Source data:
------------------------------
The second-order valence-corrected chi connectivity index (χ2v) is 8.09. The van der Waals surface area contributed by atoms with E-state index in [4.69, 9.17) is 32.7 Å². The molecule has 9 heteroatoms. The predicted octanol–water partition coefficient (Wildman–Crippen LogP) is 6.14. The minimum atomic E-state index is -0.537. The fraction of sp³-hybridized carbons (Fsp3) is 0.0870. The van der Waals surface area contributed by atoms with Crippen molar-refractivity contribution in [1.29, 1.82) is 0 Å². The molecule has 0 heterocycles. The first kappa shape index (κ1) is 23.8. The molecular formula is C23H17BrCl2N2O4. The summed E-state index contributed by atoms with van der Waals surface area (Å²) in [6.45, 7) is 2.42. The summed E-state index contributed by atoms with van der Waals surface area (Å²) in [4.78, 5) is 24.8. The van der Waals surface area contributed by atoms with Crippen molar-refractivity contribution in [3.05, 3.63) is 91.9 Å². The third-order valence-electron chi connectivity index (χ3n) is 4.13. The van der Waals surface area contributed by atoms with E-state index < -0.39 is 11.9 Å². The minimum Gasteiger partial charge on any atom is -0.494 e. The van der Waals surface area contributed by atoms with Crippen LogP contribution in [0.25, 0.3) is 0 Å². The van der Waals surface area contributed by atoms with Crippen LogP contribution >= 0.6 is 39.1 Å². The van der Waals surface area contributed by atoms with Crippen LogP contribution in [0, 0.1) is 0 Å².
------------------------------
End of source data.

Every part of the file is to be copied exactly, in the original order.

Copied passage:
The second-order valence-corrected chi connectivity index (χ2v) is 8.09. The van der Waals surface area contributed by atoms with E-state index in [4.69, 9.17) is 32.7 Å². The molecule has 9 heteroatoms. The predicted octanol–water partition coefficient (Wildman–Crippen LogP) is 6.14. The minimum atomic E-state index is -0.537. The fraction of sp³-hybridized carbons (Fsp3) is 0.0870. The van der Waals surface area contributed by atoms with Crippen molar-refractivity contribution in [1.29, 1.82) is 0 Å². The molecule has 0 heterocycles. The first kappa shape index (κ1) is 23.8. The molecular formula is C23H17BrCl2N2O4. The summed E-state index contributed by atoms with van der Waals surface area (Å²) in [6.45, 7) is 2.42. The summed E-state index contributed by atoms with van der Waals surface area (Å²) in [4.78, 5) is 24.8. The van der Waals surface area contributed by atoms with Crippen molar-refractivity contribution in [3.05, 3.63) is 91.9 Å². The third-order valence-electron chi connectivity index (χ3n) is 4.13. The van der Waals surface area contributed by atoms with E-state index < -0.39 is 11.9 Å². The minimum Gasteiger partial charge on any atom is -0.494 e. The van der Waals surface area contributed by atoms with Crippen LogP contribution in [0.25, 0.3) is 0 Å². The van der Waals surface area contributed by atoms with Crippen LogP contribution >= 0.6 is 39.1 Å². The van der Waals surface area contributed by atoms with Crippen LogP contribution in [0, 0.1) is 0 Å².